This morning, Atlanta's mayoral runoff election between city councilwoman Mary Norwood, who is white, and former state Sen. Kasim Reed, who is black, was still too close to call. In the general election last month, Norwood won 46 percent of the vote, while Reed finished second with 36 percent, splitting the black vote among other African-American candidates. Since no candidate received a majority, a runoff between the top two became necessary and was held yesterday. The real possibility of a white mayor in Atlanta is representative of a steady transition in the city's demographics.
Atlanta residents have been proud of having decades of black leaders in government and business, and the city hasn't had a white mayor since Sam Massell was defeated in 1973. According to census data, the city is composed of about 57 percent African-Americans and 38 percent whites, and between 2000 and 2007 the black population declined from 61 percent. Why? Over the past 20 years, whites have been moving back into the very neighborhoods they fled when blacks moved in following the civil rights movement. Atlanta's "gentrification" has created quite a backlash of resentment and confusion among many blacks in the city.
When I fly into Atlanta, like I did this Thanksgiving, I remain amazed at the huge mural of an young African-American girl with outstretched arms facing the escalators and welcoming passengers to Atlanta as they head to the baggage claim area. Growing up there I was nurtured in a community of African-Americans where lifestyles of blacks like those presented on The Cosby Show were not fictitious. I even have a black doctor/lawyer couple in my family. Atlanta is a city where the black middle-class thrives and a place where blacks are key leaders in many sectors. To see a leadership change in the mayor's office would mean a new way of thinking about the city. I am not surprised, then, to find these demographic changes stirring real emotion.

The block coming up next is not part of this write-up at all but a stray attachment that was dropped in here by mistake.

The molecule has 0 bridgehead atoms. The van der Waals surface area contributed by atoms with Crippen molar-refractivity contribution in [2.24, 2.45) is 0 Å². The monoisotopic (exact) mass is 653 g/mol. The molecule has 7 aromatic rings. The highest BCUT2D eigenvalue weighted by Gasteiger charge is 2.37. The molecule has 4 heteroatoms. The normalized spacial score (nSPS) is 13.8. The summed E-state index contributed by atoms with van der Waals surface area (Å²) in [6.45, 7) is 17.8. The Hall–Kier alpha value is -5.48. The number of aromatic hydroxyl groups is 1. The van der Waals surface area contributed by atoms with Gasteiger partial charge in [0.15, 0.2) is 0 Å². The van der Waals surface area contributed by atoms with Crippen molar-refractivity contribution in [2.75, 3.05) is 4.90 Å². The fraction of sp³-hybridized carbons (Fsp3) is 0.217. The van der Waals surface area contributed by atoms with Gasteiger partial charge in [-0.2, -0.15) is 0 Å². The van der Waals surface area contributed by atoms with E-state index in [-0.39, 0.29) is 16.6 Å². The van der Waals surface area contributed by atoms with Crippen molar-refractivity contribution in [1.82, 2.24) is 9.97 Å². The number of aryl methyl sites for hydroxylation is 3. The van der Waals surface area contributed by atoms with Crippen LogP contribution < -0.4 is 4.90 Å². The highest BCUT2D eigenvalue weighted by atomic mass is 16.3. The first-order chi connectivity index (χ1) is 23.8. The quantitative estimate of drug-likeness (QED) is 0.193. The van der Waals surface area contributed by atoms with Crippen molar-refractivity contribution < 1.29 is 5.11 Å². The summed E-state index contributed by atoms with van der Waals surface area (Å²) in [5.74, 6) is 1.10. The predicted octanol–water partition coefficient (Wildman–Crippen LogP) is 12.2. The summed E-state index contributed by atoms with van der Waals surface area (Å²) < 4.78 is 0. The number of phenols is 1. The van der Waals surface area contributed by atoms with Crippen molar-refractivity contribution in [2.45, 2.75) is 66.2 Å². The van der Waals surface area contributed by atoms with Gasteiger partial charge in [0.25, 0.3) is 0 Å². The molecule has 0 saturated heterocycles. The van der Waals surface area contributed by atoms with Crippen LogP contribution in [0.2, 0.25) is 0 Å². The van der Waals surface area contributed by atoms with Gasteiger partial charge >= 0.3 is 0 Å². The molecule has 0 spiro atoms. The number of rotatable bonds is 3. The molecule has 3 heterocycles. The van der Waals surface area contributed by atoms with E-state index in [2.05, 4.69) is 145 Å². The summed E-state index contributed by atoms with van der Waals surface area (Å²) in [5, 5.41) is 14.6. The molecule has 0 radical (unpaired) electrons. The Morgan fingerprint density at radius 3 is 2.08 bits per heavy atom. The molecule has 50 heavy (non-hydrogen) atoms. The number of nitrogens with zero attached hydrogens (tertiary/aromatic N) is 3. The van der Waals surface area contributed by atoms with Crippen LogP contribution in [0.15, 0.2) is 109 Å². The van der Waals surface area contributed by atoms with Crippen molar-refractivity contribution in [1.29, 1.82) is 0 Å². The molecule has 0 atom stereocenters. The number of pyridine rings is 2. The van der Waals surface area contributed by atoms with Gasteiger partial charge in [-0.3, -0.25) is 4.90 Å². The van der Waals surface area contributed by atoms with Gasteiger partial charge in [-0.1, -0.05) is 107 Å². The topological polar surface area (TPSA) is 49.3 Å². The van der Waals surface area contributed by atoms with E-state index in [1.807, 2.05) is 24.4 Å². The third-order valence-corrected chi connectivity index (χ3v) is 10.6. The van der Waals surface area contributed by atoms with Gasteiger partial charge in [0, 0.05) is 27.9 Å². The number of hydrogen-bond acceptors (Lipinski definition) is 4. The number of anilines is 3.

In 2003, Footnotes, a newsletter of the American Sociological Association, published some of the angst that people felt back when the gentrification started: "The white folk moved out and are now paying anything to move back," said Frank Edwards, an Atlanta resident. "Regentrification, that's just a nice word for taking black folks' property," said Billy McKinney, a former Georgia State Representative.
In Atlanta, Kirkwood, East Lake, and East Atlanta are predominantly black neighborhoods that began to change nearly 20 years ago, as the newsletter noted:
Between 1990 and 2000 the white population in these neighborhoods doubled. The most dramatic racial change was in Kirkwood, where white residents increased from 1% to 14% of the population between 1990 and 2000. This area had not experienced such a shift since the 1960s. Between 1960 and 1970, these neighborhoods changed from being almost 100% white to almost 100% black. In Kirkwood, for example, 91% of residents were white in 1960; by 1970, 97% of the population was black.
If the final ballot count results in a victory for Norwood, this may signal the end of an era of black middle-class dominance in Atlanta. As whites move back into the city it will certainly continue to change the racial makeup and priorities of city government. Demographic shifts are a normal part of urban life, and Atlanta's residents, like many other minority residents of large cities, are facing the reality that there are two-sides of the "change" coin that President Obama emphasized during his presidential campaign.